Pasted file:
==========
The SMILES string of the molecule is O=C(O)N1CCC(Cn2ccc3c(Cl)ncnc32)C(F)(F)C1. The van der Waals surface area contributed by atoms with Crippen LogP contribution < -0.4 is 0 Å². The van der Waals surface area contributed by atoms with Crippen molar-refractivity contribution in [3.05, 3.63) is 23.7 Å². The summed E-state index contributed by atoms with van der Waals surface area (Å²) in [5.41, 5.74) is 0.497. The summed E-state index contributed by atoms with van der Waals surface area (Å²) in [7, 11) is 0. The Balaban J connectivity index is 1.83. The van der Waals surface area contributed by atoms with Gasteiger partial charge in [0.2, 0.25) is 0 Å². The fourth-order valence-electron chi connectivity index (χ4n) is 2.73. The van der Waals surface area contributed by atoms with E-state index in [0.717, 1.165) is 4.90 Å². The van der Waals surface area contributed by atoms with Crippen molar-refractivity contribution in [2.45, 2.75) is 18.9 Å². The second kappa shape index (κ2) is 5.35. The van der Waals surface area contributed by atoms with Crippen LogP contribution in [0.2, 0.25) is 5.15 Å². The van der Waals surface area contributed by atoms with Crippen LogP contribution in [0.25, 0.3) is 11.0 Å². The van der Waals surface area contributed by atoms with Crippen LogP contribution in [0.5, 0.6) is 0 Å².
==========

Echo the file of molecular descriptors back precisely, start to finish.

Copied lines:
The SMILES string of the molecule is O=C(O)N1CCC(Cn2ccc3c(Cl)ncnc32)C(F)(F)C1. The van der Waals surface area contributed by atoms with Crippen LogP contribution < -0.4 is 0 Å². The van der Waals surface area contributed by atoms with Crippen molar-refractivity contribution in [3.05, 3.63) is 23.7 Å². The summed E-state index contributed by atoms with van der Waals surface area (Å²) in [5.41, 5.74) is 0.497. The summed E-state index contributed by atoms with van der Waals surface area (Å²) in [7, 11) is 0. The Balaban J connectivity index is 1.83. The van der Waals surface area contributed by atoms with Gasteiger partial charge in [0.2, 0.25) is 0 Å². The fourth-order valence-electron chi connectivity index (χ4n) is 2.73. The van der Waals surface area contributed by atoms with E-state index in [0.717, 1.165) is 4.90 Å². The van der Waals surface area contributed by atoms with Crippen molar-refractivity contribution in [2.45, 2.75) is 18.9 Å². The second kappa shape index (κ2) is 5.35. The van der Waals surface area contributed by atoms with Crippen LogP contribution in [0.2, 0.25) is 5.15 Å². The van der Waals surface area contributed by atoms with Crippen LogP contribution in [0.25, 0.3) is 11.0 Å². The van der Waals surface area contributed by atoms with Crippen LogP contribution in [0.5, 0.6) is 0 Å².